Quick Thoughts: A Busy Day in TMT – A Whole Lotta Shaking Going On

sagawa

Follow SecSovTMT on Twitter

– QCOM delivered on the top line, but missed EPS due to $0.10 of litigation costs. 4Q guidance was cautious, but CEO Jacobs blessed a double digit 5 year CAGR for sales and earnings.

– Meanwhile, CBS handily beat estimates reporting its best 3Q ever – highlighting strong ad sales, success monetizing across channels, the importance of digital, and a shout out to TWTR.

– MSFT was a big gainer on a bullish note – We concur on enterprise strength, and give thumbs up IF Mulally is the pick, but calls to divest consumer businesses are unrealistic and shortsighted.

– TWTR priced at $26 and will start trading tomorrow. 4Q is primed to be big – seasonality, timeline images, and Amplify medias all kicking in – and I see upside to $40.

A lot of TMT news today. QCOM reported FY4Q13 sales upside, EPS downside and typically cautious guidance, but investors took it badly and bid the stock down 4% after hours. I think it’s a bit of an overreaction. The EPS miss is entirely the result of a one-time $0.10/share litigation expense related to a trial loss to RF chip maker Parker Vision. While, the case, which proceeded quickly through the US District Court for the Middle District of Florida, reached judgment on October 24, 2013, Qualcomm booked the litigation expense in the quarter ended September 30, 2013, which is allowable under SEC rules. Without this unexpected charge, Qualcomm would have reported $1.15 in EPS, well ahead of the $1.08 consensus and the $1.02-$1.10 guidance.

It’s also possible that investors were spooked by QCOM’s FY1Q14 guidance. QCOM has a long history of caution, but taken at face value, guidance for EPS down 5-13% YoY, lower product ASPS, 3G/4G device prices down $3, and a chip set mix shift to the low end, are a bit of disappointment relative to consensus. Still, QCOM often beats the high end of its own guidance, and the sober December commentary was combined with a very bullish picture of the long run. CEO Paul Jacobs suggested 5 year annual sales and EPS growth rates in the double digits, and spoke to a sharp deceleration in the growth of expenses. R&D and SG&A is expected to rise at just 5-7% going forward after clocking in at 20% growth over the past three years. This obviously points to margin expansion and strong cash flows, while QCOM continues to ride the growth of its dominant wireless semiconductor and IPR businesses.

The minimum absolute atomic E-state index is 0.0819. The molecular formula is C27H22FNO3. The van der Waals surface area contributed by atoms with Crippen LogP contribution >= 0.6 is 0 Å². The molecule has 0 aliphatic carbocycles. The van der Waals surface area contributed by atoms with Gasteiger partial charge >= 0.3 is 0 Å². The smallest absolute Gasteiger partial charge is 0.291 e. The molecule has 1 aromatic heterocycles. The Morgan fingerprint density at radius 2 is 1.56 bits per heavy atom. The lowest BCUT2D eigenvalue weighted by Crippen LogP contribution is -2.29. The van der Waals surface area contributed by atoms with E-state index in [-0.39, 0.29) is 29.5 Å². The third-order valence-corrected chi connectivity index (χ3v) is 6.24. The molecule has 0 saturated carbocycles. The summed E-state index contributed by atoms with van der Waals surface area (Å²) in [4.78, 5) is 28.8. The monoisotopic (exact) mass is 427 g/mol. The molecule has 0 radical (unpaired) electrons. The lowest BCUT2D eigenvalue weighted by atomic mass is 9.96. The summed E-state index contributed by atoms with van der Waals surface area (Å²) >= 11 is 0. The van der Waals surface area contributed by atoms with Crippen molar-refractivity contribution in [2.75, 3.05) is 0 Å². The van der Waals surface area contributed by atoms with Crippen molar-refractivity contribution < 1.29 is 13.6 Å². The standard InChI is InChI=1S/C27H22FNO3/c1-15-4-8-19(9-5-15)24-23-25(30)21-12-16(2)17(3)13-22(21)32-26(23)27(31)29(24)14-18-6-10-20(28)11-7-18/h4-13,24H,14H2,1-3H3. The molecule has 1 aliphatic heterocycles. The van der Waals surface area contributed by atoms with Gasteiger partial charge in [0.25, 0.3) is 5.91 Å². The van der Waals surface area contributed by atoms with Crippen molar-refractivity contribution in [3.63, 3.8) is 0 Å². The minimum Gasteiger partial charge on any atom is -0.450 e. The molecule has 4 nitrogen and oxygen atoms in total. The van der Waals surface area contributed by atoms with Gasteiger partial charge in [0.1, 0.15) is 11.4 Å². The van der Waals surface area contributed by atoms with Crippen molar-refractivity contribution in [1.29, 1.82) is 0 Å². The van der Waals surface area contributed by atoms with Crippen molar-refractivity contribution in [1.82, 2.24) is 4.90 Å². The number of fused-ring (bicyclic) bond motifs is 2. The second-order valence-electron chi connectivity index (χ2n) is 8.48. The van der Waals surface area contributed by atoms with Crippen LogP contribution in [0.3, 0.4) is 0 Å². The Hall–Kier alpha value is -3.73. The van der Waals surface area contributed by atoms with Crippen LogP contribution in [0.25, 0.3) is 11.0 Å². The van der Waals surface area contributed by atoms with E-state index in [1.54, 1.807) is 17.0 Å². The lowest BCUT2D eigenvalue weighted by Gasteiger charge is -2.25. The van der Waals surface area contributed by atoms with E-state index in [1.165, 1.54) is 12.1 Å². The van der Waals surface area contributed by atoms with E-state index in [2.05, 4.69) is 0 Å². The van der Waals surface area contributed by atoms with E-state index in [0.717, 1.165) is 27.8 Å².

CBS posted a strong quarter, more or less meeting the optimistic expectations of the market. The company won the month long staring contest with Time Warner Cable over retransmission fees in major markets including New York and LA, apparently none the worse for wear, with 3Q EPS on target and better than expected 11% YoY revenue growth. CEO Les Moonves and the eye network are monetizing successfully across many platforms, with non-ad revenues up 18% YoY and now on the brink of surpassing advertising. CBS’s push to diversify its revenue streams is particularly important, given the fairly lackluster 4% advertising growth despite the network’s ratings dominance.